Equally, when words become difficult to write, when thoughts begin to overwhelm our minds, or when re-imagining the future seems to be the only source of hope, perhaps it’s a moment to go beyond and come back to self, back to home (birthed or chosen), and back to each other.
When the spirit moves into writing, shaping its direction, that is a moment of pure mystery. It is a visitation of the sacred that I cannot call forth at will. - bell hooks.
The process of writing can be seen as a ritual, a routine. The intention to begin can start with you or through the encouragement of others and manifests by carving out time throughout the day. And, worth repeating here, even in our periods of not writing, creation still exists.
When I was younger, my Grandmother taught me how to build a spiritual routine. One of the ways she taught me was to have me memorize two main quotes, “guard jealously your time of meditation and devotion,” and “‘may the words of my mouth and the meditations of my heart be pleasing in your sight.’” At the time, I thought her adamancy and passion for me to know such words were unnecessary, but now, I find myself remembering these words many years later, in awe of their evergreen nature.
In our world, which will do everything it can to pull us away from writing, we must create and protect the writing ritual in our lives. I think of writing as an act that affirms and sees the writer’s hidden, overlooked, and purest core. Not as a fixed machine creating fodder for a grand lord but as a moving, breathing, flexible being that beautifully morphs with each written creation.
A Writer’s Canon
Even when we feel we can’t change things, it’s important to have awareness of what has happened. If you are unaware of what has happened, it means you’re not alive in many respects. And to be unalive in many places within yourself means you are missing a lot of the experience of being on this planet. And this planet is not to be missed. - Alice Walker
Between last year and now, the practice of building my personal and spiritual canon, ultimately for my well-being and my community, has been shaped by (radical) Black feminists, womanists, and critical thinkers globally: Alice Walker, bell hooks, Ntozake Shange, Hortense Spillers, Ijeoma Umebinyuo, Sylvia Wynter, Joy James, Toni Morrison, Slyvia Tamale, and Assata Shakur – to name a few. Meditating on their words has been food to my soul.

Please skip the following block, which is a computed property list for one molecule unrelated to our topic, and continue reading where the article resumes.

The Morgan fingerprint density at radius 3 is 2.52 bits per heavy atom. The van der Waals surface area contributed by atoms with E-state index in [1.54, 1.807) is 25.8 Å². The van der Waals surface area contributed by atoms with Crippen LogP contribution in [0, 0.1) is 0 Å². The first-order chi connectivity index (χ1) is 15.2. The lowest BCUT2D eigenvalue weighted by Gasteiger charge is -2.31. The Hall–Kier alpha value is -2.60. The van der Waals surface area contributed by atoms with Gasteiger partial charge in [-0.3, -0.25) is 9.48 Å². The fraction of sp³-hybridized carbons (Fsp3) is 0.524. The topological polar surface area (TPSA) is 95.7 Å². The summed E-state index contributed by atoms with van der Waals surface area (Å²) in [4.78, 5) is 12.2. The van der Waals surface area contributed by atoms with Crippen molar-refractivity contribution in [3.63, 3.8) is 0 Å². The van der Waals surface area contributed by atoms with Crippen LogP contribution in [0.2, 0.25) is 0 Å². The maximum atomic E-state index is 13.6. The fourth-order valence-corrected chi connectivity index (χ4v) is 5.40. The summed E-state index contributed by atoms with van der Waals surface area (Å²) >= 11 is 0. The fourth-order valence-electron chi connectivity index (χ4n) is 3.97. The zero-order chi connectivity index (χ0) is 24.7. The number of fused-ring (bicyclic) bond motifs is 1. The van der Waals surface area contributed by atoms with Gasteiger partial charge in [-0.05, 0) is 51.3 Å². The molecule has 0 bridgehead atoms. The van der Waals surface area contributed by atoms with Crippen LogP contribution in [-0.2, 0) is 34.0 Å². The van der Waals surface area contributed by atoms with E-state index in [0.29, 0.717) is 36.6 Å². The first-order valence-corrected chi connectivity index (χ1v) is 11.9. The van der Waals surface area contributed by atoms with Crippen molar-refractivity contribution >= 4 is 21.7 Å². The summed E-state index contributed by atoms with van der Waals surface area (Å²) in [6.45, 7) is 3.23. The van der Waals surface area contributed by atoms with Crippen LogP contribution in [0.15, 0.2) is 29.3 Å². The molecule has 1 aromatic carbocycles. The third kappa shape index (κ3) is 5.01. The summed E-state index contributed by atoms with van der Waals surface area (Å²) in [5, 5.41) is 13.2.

Creating a writer’s canon enables me to have nourishment for the moment and allows Spirit to bring their words back to my memory in times when writing is a challenge. This canon is a writer’s support system. They are ancestors made alive. They are answers in dreams. They are catalysts to new sites in written words.
Writing Done Well
If I write about Palestinians being deprived of water and land, of Aung San Suu Kyi and the precious instruction she is capable of giving us—not only about democracy but also about morality—if I write about violence and war, collards and chickens, I can connect with others who care about these things. Hopefully, together we can move the discussion of survival, with grace and justice and dignity, forward. We will need to know many different kinds of things to survive as a species worth surviving. - Alice Walker
When our writing takes a new shape, we move with the flexibility to speak about what is real, what is true, and what is dire in our world. Writing and periods of not writing transcend beyond the pages and connect us to all that is happening in our world. Going beyond on a deeper level enables spirituality to exist. What I find most profound about the work of radical Black feminists and womanist writers and thinkers is that in the pursuit of healing, survival, and new ways of thriving in a world that says otherwise, there is a connectivity to each other in the process.
Black feminism (having many sub-disciplines) and womanism (also having many sub-disciplines) are not only identity markers declared by the person but also methodologies, frameworks, and sites of knowledge to exemplify through practice. I find the repetition and specificity of naming these fields necessary in this piece because this world continually seeks to especially erase and hide the voices of truth-telling Black women and gender-expansive folks. Writing to move past only doing and into being – the process of physical writing and also embodying what is written —is not only for ourselves but an instrument that can be used as a force and a bridge.
Here is where spiritual eyes can see beyond the physical; in partnership, our writing can transform any world.